Asking for feedback is not always easy, and most of all it’s not always fun. You’ve worked on a design for days, sometimes weeks, you’ve probably fell in love with your work, and then comes the time of judgement. The dark time when you need to show the design to the world…
Back in the days when my work as a uxd (user experience designer) wasn’t even called that, I never created wireframes. I would do my work by communicating. I would ask million questions that would guide people to educated decisions about design of their blogs or web pages. Nowadays there are days when I do nothing but wireframes.
I remember a time, when I was doing nothing but wireframes, and talking with the client was done by one of my colleagues. We didn’t do any testing with potential users, but just design. The result obviously wasn’t good. I noticed a gap that held me back doing my designs. The lack of the connection with our clients and users pushed me into frustration and design block. Perhaps it’s just me, but I need to be in contact with people I work for, to get immersed into the work I’m creating. I need to connect emotionally to do really good work. First with clients, then with potential users.
Process of iteration and iterative design
Wikipedia says iteration is the act of repeating a process, either to generate an unbounded sequence of outcomes, or with the aim of approaching a desired goal, target or result. Each repetition of the process is also called an “iteration”, and the results of one iteration are used as the starting point for the next iteration.
For designers this means a process of back-and-forth-communication and polishing design.
Iterative design is therefore a cyclic process of ideation, wireframing, prototyping, testing, analyzing, and polishing a product. It is a powerful method that brings us to a balanced user-centered design that also takes into account the business goals.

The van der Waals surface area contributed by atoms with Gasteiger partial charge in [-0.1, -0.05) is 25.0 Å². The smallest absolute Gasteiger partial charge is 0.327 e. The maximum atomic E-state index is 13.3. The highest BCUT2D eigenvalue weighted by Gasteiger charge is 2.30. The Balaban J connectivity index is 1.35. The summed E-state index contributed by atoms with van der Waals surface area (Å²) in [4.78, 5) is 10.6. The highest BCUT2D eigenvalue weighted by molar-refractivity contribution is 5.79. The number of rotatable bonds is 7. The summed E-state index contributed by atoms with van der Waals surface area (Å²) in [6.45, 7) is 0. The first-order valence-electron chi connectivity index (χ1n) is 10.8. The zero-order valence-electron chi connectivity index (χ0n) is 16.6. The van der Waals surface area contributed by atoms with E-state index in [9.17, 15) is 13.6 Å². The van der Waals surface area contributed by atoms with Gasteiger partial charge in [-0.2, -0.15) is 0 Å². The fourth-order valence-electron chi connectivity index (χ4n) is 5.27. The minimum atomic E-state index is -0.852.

Embrace the feedback
Process of creating that perfect design is a process of iteration. It is a process of cooperation, not a competition. When one wins, all win, when one loses all lose.
“Thus, the task of a UX designer, in order to stay true to our calling, doesn’t stop at any deliverable. Even if our “job” is to create wireframes, we cannot be satisfied with passing off wireframes to other team members. If we are truly concerned with the experience of the people who use our product/service, we will infiltrate their world…we will demand to know the quality of their experience.”
– Joshua Porter
Getting early feedback will help you:
- Resolves misunderstandings early
- Include clients and increase their a sense of ownership
- Create user-centric design
- Discover pain points
- Focus on the most import parts/features
In the grand picture iterative design will help you save time and money.
Think about designing one feature. Once a feature is implemented it takes a lot more time to fix it, and not only that – it could destroy the first impression and you will loose users. It takes only one tenth of a second for a person to form a first impression, which is more important today than ever before. The competition is so fierce that you need to be best of the best to succeed. How many website have I seen over the years that were selling amazing goods only to kill with their actual web site. There are so many shops nowadays that buyers can simply turn around and buy from another one just because their first impression is bad.
3 seconds. This is how long you have to convince them. 3 seconds. Or less.
Now think of creating the whole product in vacuum and ship it to the market. Do you see where I’m going with this?
Clients and potential users are equally important
“It’s all about the user”, right? Germans would say Jain – yes and no. Of course your design needs to be user-centric or it won’t be used at all, but you do need to find a balance between user’s and business objectives. This two need to merge in a beautiful union.
So, when we talk about iteration, we are are not merrily talking about iterations with users. We want to keep the clients in the loop and make then into truly informed decision makers. Try to avoid getting into I-know-it-all state but rather respect and teach (lead) the clients so that they can see benefit in your design and in user feedback.
Don’t be happy if clients give you all the space in the world. How many times have we heard horror stories of clients that let a designer do whatever he wanted, only to trash the design in the very end? This is easily prevented by keeping clients in the loop.
So, next time you submit your work and you don’t hear anything from your clients, make sure you open your mouth and ask. No matter how much work you have, ask, talk, discuss. And if they don’t want to include potential users? That’s a whole other topic, but the best advice I can give you is: Become an ambassador for your users and show the value to the clients.
Until next time, learn and create great things!